2. The Forum will put a practical spin on the critically important, but often lengthy, architectural approach to standards creation. The WSTF will test real-life problems in an open multi-vendor testing environment. Software vendors will jump start the collaboration process by including standards in the testing environment before they have become fully vetted, analyzed and formally approved. This early collaboration will help to identify interoperability issues as soon as possible. There are seemingly endless different combinations of various end points and Web services interfaces that need to be tested for interoperability. It makes good business sense for vendors to first test those combinations that are most important to their customers, but it can be hard to make the right choices without a lot of customer involvement. The customer/vendor collaboration in the WSTF is intended to help vendors create a create a testing environment that is less theoretical and more focused on practical business considerations.

3. Best practices useful to members and non-members of the WSTF will develop from real-life test cases submitted by end-use customers. Ford and the Automotive Industry Association (AIAG) are the only end-use customers included in the original group of Forum members. More are expected to join. Understanding the requirements of the auto industry should provide a great starting point for the WSTF. The industry as a whole was early in its adoption of Web Services technology—using these technologies to facilitate the massive e-commerce interchange of parts and supplies that takes place throughout the disconnected auto industry supply chain. Companies in the auto industry need to connect complex business processes both internally and with a large network of partners. The test cases that members like Ford and AIAG will submit are likely to require considerable interoperability between many unique vendor technologies. Improving the quality of messaging within the context of the automotive market will help establish best practices that are widely applicable to other industries.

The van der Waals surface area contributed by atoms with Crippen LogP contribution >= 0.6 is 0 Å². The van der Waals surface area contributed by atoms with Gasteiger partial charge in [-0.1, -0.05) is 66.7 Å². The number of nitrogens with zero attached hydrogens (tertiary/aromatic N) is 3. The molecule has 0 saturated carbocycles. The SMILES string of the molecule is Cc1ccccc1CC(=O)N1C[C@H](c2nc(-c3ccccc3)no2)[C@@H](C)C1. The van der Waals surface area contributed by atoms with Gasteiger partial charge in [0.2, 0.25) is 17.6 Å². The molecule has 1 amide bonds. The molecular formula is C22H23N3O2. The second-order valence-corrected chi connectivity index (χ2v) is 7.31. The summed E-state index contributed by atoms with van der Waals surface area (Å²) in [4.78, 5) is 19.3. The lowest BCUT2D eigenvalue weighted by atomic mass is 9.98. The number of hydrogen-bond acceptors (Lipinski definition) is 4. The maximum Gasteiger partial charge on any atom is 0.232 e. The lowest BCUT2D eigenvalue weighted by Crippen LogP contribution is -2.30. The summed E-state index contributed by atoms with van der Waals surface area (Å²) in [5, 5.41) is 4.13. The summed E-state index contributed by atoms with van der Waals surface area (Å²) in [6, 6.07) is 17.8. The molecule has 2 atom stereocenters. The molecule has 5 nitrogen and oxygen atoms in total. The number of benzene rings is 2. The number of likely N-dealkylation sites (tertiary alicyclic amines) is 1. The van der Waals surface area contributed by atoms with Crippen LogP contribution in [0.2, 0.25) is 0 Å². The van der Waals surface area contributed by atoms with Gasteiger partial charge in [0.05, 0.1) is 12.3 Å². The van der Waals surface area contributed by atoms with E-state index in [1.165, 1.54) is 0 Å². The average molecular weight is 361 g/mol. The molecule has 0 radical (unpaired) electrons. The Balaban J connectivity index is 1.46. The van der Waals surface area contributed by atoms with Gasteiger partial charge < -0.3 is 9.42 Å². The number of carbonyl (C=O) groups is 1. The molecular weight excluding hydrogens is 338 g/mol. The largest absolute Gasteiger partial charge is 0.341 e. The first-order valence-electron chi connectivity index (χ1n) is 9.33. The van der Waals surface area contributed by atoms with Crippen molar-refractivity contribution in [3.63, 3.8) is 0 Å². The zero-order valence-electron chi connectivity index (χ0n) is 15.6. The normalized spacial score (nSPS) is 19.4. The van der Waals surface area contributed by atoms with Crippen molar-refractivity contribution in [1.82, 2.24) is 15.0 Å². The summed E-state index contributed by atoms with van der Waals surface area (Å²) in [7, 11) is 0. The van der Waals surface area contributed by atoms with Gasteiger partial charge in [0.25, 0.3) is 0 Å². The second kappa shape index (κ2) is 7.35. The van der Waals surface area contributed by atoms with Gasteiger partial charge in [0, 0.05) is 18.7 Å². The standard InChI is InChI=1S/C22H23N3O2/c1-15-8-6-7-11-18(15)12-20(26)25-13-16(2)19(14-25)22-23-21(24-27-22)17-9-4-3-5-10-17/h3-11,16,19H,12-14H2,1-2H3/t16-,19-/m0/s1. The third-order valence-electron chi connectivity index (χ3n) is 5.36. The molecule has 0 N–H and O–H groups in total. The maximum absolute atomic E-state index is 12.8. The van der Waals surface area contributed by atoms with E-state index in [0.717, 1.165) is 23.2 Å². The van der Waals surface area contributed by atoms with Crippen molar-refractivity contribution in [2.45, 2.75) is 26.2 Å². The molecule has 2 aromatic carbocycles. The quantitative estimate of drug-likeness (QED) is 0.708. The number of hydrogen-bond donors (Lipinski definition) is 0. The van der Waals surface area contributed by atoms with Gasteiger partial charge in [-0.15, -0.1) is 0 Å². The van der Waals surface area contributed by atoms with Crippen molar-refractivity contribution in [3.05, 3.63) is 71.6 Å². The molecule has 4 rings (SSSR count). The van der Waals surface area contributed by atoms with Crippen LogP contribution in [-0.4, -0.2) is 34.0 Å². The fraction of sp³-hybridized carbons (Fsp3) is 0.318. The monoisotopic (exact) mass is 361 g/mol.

4. The open nature and focus on scenarios will help end-use customers and vendors to save money and resources in the testing process. Each vendor will host its own testing environment and expose access to its endpoints. This will result in a lower cost way to test products. Having access to testing environments on an ongoing basis will reduce the need for each vendor or customer to set up their own multi-vendor test environments.

5. The structure of the WSTF will enable end-use customers to increase the impact they have on how software vendors approach interoperability. The mission of the WSTF is to change the way interoperability testing is done by creating an environment that encourages collaboration between vendors and customers early in the testing process. There are no dues or other barriers that might exclude customers. The WSTF has stressed that no one vendor will be in charge so that the focus will be on how to interoperate with lots of different vendors. The concept is to create one open place where the vendors can test. The feedback from customers will be fast since vendors and customers will be working together. If the process works as intended this customer/vendor feedback loop will lead to better standards and ultimately more rapid product improvements from vendors.

As I think you can tell, I think the WSTF is off to a good start. One question I still have is how the relationship between the Web Services Interoperability Organization (WS-I) and the WSTF will work. The expectation is that the two organizations will be complementary, but their goals for improving the quality of Web services standards are fairly similar. The WSTF has the potential to make some real improvements in the way Web services interoperability testing is handled. However, if this is to work, more users of Service Oriented Architectures (SOA) need to jump on the band wagon and push this effort. History has shown that standards organizations like these only work when customers and users understand that their businesses will benefit from a standardized approach to both Web services and the testing of those services.